Reading: Traffic by Ben Smith.
The book tracks the rise (and semi-fall) of Buzzfeed + Gawker through the mid-00s to 2020ish.
As someone who writes on the Internet and has tried to make things go “viral” (not successfully) this is a great look at the workings of those businesses and their internal struggles.
In true listicle style, here are a few notes/takeaways/ideas:
This book is about Buzzfeed and Gawker, but Gawker chased traffic more for gossip whereas Buzzfeed focused on identity and in a weird way, meaningful connection.
Sharing a Buzzfeed article meant you were sharing a slice of your personality/who you were
There’s a lot in there (they were part of overlapping scenes) but Jonah Peretti was originally called a “culture jammer” — like altering how people perceived and anticipated things.
In other words, Peretti was interested in how things went viral or got attention before the Internet and then applied it to the Internet.
Both were beholden to Google at first, then social media, especially Facebook traffic.
Google traffic started by searching for the news and “what time is the Super Bowl” type randomness, before shifting to “sharing”
Everyone chased Drudge; people are still chasing Drudge. Did you know the homepage has made its epic return (since 2019?)
Peretti was an early founder of HuffPost in the 00s. Though the front-facing homepage was focused on respectability and left-center politics a lot of their traffic came through other searches (like “sideboob”).
Peretti coined this the “mullet strategy”—business in the front, party in the pack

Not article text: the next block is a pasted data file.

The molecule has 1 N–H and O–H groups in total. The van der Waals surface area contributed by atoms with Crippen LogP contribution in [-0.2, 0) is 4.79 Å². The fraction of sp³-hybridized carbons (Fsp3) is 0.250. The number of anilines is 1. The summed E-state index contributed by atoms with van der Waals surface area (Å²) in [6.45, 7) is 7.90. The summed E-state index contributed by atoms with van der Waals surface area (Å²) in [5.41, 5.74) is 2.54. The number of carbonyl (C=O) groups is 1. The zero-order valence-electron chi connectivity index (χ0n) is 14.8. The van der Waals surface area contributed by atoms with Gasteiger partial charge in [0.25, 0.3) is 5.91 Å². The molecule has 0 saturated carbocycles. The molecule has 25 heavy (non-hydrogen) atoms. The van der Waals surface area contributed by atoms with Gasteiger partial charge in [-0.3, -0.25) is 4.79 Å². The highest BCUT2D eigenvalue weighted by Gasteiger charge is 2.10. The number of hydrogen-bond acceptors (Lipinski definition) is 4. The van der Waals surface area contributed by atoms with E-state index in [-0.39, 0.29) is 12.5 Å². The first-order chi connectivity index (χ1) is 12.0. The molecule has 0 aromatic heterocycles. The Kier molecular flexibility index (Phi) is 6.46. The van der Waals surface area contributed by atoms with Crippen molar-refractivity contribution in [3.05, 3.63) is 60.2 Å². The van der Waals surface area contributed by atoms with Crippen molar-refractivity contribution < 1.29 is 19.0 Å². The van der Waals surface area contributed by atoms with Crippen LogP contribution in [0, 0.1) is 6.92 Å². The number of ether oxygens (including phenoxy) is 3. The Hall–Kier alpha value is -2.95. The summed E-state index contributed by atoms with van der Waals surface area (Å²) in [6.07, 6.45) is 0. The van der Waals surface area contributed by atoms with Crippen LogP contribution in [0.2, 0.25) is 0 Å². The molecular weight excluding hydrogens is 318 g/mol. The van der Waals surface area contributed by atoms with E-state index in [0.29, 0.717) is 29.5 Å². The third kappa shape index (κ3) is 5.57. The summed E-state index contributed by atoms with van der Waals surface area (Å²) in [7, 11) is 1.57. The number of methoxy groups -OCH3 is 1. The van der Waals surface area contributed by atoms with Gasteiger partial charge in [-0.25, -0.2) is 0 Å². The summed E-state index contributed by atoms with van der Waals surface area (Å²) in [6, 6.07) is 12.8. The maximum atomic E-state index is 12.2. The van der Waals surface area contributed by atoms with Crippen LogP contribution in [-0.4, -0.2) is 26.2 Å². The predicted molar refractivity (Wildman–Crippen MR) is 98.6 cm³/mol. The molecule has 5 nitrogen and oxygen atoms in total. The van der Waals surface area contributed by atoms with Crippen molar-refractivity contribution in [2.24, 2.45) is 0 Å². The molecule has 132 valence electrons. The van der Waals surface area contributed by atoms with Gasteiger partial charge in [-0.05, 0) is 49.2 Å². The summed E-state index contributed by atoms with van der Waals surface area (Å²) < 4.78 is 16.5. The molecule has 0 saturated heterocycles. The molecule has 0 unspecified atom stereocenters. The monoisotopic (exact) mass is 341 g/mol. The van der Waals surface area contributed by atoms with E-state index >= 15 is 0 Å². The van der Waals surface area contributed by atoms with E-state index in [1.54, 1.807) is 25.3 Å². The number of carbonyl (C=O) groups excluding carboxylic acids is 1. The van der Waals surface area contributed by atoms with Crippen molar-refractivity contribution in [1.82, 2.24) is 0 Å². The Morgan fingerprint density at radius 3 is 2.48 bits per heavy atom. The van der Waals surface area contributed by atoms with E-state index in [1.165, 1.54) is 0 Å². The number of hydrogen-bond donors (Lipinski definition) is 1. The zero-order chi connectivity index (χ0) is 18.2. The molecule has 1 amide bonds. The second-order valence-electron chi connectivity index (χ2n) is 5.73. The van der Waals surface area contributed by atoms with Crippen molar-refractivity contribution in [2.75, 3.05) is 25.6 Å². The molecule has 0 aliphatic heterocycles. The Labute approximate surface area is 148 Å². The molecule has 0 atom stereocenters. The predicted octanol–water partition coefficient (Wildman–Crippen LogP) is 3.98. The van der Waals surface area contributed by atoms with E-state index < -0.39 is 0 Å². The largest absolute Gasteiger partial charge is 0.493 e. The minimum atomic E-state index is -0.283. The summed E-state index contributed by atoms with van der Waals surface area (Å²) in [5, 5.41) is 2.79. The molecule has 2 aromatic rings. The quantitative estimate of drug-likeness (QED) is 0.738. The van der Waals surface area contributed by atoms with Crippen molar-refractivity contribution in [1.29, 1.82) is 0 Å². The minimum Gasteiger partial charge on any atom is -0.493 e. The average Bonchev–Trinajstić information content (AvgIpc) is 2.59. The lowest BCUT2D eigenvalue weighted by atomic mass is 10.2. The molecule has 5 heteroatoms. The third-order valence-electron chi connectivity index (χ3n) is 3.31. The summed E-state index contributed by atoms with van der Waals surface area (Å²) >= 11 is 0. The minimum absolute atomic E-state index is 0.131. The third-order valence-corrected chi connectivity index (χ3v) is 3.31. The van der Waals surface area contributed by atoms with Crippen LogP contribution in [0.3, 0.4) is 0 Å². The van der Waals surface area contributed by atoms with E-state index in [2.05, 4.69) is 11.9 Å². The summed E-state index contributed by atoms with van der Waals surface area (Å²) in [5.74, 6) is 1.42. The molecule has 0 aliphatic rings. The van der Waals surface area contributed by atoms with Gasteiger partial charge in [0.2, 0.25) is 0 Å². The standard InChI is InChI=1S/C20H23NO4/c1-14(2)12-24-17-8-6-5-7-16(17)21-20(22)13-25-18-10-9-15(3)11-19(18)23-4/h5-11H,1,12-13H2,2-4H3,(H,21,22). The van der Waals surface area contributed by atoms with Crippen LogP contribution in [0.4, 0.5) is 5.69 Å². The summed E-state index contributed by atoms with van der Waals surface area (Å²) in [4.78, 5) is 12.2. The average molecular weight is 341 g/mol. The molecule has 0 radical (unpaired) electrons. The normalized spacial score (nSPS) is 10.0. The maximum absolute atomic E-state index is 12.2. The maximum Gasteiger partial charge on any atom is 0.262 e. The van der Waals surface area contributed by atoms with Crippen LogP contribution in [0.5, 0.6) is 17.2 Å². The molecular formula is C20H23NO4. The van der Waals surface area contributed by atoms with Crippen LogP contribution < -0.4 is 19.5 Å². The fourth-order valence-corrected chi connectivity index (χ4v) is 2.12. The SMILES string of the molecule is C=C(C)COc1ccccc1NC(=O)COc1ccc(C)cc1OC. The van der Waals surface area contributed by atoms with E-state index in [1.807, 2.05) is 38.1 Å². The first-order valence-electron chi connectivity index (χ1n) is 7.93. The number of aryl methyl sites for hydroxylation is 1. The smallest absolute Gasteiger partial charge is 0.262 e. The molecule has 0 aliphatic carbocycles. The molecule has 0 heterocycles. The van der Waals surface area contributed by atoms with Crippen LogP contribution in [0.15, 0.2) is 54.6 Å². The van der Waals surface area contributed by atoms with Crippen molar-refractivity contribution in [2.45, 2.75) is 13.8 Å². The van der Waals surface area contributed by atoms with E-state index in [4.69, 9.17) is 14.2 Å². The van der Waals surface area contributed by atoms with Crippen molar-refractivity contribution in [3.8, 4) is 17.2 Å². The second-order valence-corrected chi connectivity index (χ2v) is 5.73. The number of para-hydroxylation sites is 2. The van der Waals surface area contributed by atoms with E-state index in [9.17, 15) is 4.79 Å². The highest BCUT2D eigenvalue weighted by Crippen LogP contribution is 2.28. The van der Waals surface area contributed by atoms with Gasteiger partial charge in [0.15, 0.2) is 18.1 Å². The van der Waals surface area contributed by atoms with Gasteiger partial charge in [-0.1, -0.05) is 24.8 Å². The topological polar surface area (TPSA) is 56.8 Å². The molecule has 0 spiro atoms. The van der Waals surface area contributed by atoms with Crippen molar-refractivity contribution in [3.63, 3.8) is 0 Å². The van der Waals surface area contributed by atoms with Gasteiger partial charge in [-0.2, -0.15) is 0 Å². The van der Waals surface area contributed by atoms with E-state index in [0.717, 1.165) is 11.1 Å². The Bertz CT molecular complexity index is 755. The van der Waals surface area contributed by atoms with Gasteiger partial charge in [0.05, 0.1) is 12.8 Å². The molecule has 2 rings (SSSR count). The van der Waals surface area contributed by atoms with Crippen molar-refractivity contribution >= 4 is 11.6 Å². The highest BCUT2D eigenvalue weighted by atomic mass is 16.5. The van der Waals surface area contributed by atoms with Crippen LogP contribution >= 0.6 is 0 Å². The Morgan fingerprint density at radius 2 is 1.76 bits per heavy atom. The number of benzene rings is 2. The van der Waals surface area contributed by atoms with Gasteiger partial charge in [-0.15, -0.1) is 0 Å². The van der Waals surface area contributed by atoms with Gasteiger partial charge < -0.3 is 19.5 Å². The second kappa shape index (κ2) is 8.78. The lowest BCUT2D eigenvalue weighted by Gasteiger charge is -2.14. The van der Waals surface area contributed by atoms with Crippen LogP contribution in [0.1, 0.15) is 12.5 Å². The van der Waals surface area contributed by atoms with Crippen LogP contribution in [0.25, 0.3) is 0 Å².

Right-wing traffic chaser Andrew Breitbart (Breitbart.com) started with Drudge, felt disrespected, wen to Huffington Post got in some spats, and then started his own thing
Gawker / Buzzfeed ran neck-and-neck for a while; the key differentiator was that Buzzfeed took venture capital money & Gawker didn’t.
Gawker was always going to be more niche than Buzzfeed
Buzzfeed was more shareable, Gawker was more embarrassing to share. They couldn’t scale in the same way
This book is well-researched, but has an insider perspective because Smith was the editor of Buzzfeed News, overseeing the “what color is this dress?” / let’s tie a bunch of rubber bands around a watermelon / Steele Dossier era
Disney almost bought Buzzfeed
Buzzfeed brought in a bunch of cash, but couldn’t meet its valuation, meaning they weren’t scaling as fast as they needed to
Buzzfeed <> Facebook were bosom buddies; FB really did favor Buzzfeed for a while and then it made a turn towards more right-wing stuff, according to the author, as FB made a clear decision to allow filter bubbles, because they were afraid of uniting too much of the world around singular pieces of content.
FB was actually scared of the reach of Buzzfeed for awhile
I listened to a podcast with Peretti, Nick Denton of Gawker, and Ben Smith. They described it as a “scene”
A “scene” seems accurate, it was like one last gasp before the individual YouTube creator economy really took hold